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Right to Repair

SuperCooling87
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Okay, so this article is super old but I saw it and got triggered, so I have a rant. First, here's the article:

 

https://mashable.com/2017/02/16/right-to-repair-is-ridiculous/#aeO3IZGWlkqz

 

 So first off, I don't see it as a necessity to get the parts from the original manufacturer, but it needs to be illegal to do what apple has done and make it impossible to do repairs on your own. However, after thinking about it a bit, being able to obtain OEM parts at a reasonable cost would be an incredible boost for the tech community. Imagine if you could replace your iPhone 7 screen and keep the IP67 rating. Currently, the only alternative is to buy aftermarket screens that run hot, and malfunction easily. This guy in the article drove me crazy, "Apple and Samsung aren't building these products to be repaired..." Are you serious? 1. They have replaceable parts, making them repairable. 2. They have technicians that are PAID to REPAIR them. How much more repairable  can you get. Now, it can be difficult to do some DIY repairs - I get that. But just because some people have trouble with it, doesn't mean everyone shouldn't have the freedom to do it IF they want. Could you imagine buying a car and being told that you can only fill the tank at authorized stations because there's a proprietary chip that will keep the car from starting if you use another nozzle? That would be absurd, but because of the lack of knowledge of the tech space, people are under the impression that it's more difficult than it actually is to do your own repairs.

 

Listen to this quote: "I think it’s a fair concern that Right-to-Repair laws could lead to an explosion of Radio Shack-like iPhone and Samsung electronics parts shops. Consumers will wander in with broken iPhone and Samsung Galaxy screens, and walk out with all the parts and tools they need to repair them. And they will fail, miserably." Yes, that would probably happen, and that should be the consumers right, just the same as it's your right to purchase a chainsaw and cut down a tree, when you could slip and cut off your leg. Aaannd my last quote: "Plus, what if a consumer's injured during a failed repair attempt? They slice open a finger on the cracked glass, or put it back together incorrectly, so the battery fails (and maybe even explodes). It’s the consumer’s fault, obviously, but they could also try to sue Apple or Samsung." I'd love to hear Jon from LMG on this. Using my analogy with the chainsaw, you can't sue the chainsaw manufacturer for your own mistake (or stupidity), so you couldn't sue apple for your failure of proper precautions.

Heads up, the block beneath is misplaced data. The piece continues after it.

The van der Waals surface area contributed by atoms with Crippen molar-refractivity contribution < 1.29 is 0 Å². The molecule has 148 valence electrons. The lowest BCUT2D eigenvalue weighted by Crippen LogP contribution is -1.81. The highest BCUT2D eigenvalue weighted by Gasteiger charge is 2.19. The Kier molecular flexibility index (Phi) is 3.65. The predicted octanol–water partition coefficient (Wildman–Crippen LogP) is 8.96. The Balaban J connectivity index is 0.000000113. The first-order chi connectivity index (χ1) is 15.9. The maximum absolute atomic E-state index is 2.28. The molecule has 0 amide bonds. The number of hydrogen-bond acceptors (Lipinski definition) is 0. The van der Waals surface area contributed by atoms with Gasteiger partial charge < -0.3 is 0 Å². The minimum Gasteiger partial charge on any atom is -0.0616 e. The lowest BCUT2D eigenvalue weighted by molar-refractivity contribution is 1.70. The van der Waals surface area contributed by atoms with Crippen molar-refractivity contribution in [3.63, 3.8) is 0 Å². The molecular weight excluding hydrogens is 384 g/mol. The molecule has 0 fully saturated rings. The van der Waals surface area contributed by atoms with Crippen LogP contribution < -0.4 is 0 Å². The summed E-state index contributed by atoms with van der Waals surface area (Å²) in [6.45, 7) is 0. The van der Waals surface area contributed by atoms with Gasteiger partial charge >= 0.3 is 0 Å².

Right to repair is an important movement, and it would be foolish to assume that because "some people aren't good at it, it should be illegal for everyone." Stupid people logic bothers me.

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7 minutes ago, SuperCooling87 said:

but it needs to be illegal to do what apple has done and make it impossible to do repairs on your own.

Difficult is not the same as impossible. 

8 minutes ago, SuperCooling87 said:

Right to repair is an important movement, and it would be foolish to assume that because "some people aren't good at it, it should be illegal for everyone." Stupid people logic bothers me.

Yes it is, which is precisely why you must watch your rhetoric. This is the response I got from my congressman’s staff:

Quote

Thank you for reaching out to our office with this concern. I have conveyed your message to Congressman Lowenthal. We absolutely share your concerns about the risks posed by strict limits on outside repairs—consumers should be protected from high costs and planned obsolescence. Preserving competitive markets and supporting small businesses are equally important goals. At the same time, however, companies like Apple have a reasonable right to protect their intellectual property.

That^ is the stuff politicians are going to give pause over. If you want to advocate for right to repair, you need to make arguments that appeal to the relevant issues. 

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8 minutes ago, DrMacintosh said:

Difficult is not the same as impossible. 

Yes it is, which is precisely why you must watch your rhetoric. This is the response I got from my congressman’s staff:

That^ is the stuff politicians are going to give pause over. If you want to advocate for right to repair, you need to make arguments that appeal to the relevant issues. 

Fair point. My first quote from your response was referring to the T2 chip in apple's iMac Pro and MacBook Pro, which in fact makes it impossible to do some repairs on your own (also what I was getting to with the gas station analogy). This is on me, because I should have been much more specific. Thanks for sharing your personal experience with your congressperson. I'd like to see this movement keep growing.